Is traditional conservation science a pathological disorder driven by an obsessive, distorted belief that the environment can be, indeed must be, restored to some idyllic, imaginary state of being at any cost including, and perhaps preferring, killing anything that gets in the way?
Sound over the top?
The question occurred to me while reading Marc Bekoff’s May 17th article in Psychology Today titled, “Killing Animals Is ‘Weirdly Addictive’ Says New Zealander: New Zealand’s brutal war on wildlife relies on kids and adults to meet its goals
The Merriam-Webster dictionary defines pathology as something abnormal, or the deviation from the normal, so as to give rise to social ills. Using this definition, is it not fair to ask if traditional conservation is pathological? Does traditional conservation give rise to social ills?
Bekoff’s article describes the exuberant conversion of a “squeamish” New Zealander woman into someone “who likes to kill” and is “compelled and happy to do so”. She also refers to the “thrill of the kill” in the context of winning a game and calls the killing “weirdly addictive” as she refers to her victims as “stuff”. Sound like a deviation from normal to you?
One might ask if this woman is an isolated case or is this deviation so widespread in New Zealand that it has become the new normal? The answer comes quickly when she refers “to a group of grannies” in her community who “have a competition” to see how many targeted animals they can kill in their gardens. So, for these ladies, killing has become “sort of game”.
The process of normalizing the killing of targeted populations is called “gamification” – a process that turns killing into a game, which in this case, resulted in a “weirdly addictive” need to kill again and again.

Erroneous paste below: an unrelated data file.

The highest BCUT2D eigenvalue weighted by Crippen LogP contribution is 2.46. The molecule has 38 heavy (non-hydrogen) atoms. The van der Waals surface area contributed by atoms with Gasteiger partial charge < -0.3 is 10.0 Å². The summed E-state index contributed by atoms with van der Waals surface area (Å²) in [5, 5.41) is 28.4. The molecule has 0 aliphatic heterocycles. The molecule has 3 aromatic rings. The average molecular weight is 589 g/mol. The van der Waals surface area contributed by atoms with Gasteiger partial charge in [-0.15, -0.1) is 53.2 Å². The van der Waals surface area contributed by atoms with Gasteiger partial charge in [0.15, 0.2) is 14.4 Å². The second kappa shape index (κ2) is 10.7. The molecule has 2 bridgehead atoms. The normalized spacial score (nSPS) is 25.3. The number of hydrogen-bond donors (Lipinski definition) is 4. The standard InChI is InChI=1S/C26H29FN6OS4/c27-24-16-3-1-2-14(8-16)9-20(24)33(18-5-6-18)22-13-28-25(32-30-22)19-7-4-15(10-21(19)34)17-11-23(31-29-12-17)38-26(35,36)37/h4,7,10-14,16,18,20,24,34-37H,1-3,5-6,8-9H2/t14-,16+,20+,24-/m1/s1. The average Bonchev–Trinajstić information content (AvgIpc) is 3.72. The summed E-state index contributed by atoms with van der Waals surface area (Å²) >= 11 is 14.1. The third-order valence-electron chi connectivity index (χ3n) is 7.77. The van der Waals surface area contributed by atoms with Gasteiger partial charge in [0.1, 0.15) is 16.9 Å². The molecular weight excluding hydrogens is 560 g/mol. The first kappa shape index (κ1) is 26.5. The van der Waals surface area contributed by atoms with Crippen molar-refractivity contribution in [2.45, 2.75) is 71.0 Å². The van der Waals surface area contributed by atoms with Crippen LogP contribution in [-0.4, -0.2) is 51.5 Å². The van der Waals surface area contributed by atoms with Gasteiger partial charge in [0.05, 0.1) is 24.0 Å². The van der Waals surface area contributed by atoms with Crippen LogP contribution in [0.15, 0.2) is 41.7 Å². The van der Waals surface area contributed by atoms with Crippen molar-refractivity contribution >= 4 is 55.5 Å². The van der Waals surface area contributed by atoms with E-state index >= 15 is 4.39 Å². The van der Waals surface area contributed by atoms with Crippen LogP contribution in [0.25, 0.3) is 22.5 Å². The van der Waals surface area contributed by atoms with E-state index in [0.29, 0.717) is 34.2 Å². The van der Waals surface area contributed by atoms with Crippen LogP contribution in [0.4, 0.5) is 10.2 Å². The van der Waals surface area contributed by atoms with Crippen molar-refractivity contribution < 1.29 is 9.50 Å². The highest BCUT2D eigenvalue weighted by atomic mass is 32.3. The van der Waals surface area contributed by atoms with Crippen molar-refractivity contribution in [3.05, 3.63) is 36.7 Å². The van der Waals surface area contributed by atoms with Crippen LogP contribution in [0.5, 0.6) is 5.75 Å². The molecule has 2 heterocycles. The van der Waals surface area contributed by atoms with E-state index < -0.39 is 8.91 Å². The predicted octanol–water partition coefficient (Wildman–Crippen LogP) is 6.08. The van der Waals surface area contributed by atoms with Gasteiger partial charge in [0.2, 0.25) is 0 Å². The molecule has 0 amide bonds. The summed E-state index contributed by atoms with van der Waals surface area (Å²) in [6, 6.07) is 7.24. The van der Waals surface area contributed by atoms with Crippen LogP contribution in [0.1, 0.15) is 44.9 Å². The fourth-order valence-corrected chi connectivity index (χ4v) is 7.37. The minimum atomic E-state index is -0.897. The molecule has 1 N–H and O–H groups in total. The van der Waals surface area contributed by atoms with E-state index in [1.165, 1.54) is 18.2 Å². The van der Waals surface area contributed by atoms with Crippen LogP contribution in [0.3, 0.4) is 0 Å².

Understanding that this “weirdly addictive” game is a government sanctioned program, one has to ask, can it be controlled? That is, can any pathological, or weirdly addictive, government sanctioned violence be limited to officially targeted populations? If you answer “yes”, then you must conclude that New Zealand being home to the highest rate of family violence in the developed world is merely coincidence.
What’s happening in New Zealand weirdly reminds me of Shirley Jackson’s 1948 short story, The Lottery – a haunting depiction of a, by all accounts, normal community – except for a comfortable acceptance of an annual human stoning determined by lottery.
This pathological tradition is symbolized by the “black box” that “grew shabbier each year” – just as our justifications for killing, culling and eradication of entire species grow weaker and shabbier each year in the face of rigorous and compassionate conservation science.
The Lottery describes how pathological traditions often survive year after year. If anyone dared to talk “of giving up the lottery”, they were branded “crazy fools” and warned that “nothing but trouble” comes from questioning tradition – no matter how pathological…
Still sound over the top?
Consider Lynley Tulloch (PhD), from the University of Waikato, who dared to talk of these things and found “nothing but trouble”.
She explains “The mantra to kill… is so entrenched in New Zealander’s psyches that very few dare to question it. In fact, suggesting that we look at the issue from another angle is akin to being regarded as a dope-smoking hippy greenie from the Coromandel at best. At worst, you become subject to rape and death threats, and clandestine plans on social media pages to have dead possums dumped on your driveway. I’ve had them all.”
Dr. Bekoff closes his article with this admonition: “When people say they’re addicted to killing animals, or it’s cashed out as some sort of competitive game, it has to be taken seriously, as does calling these beings ‘stuff.’ Words that objectify animals ignore that they are feeling and sentient beings and help to alienate people from their pains and suffering. Even if one says they’re addicted to killing animals in jest or thoughtlessly… it’s essential to understand what this means” not only to the environment, but to our “state of mind.”
The Four Principles of Compassionate Conservation; the antidote to pathological killing:
- First, Do No Harm
- Individuals Matter
- Value All Life
- Peaceful Coexistence
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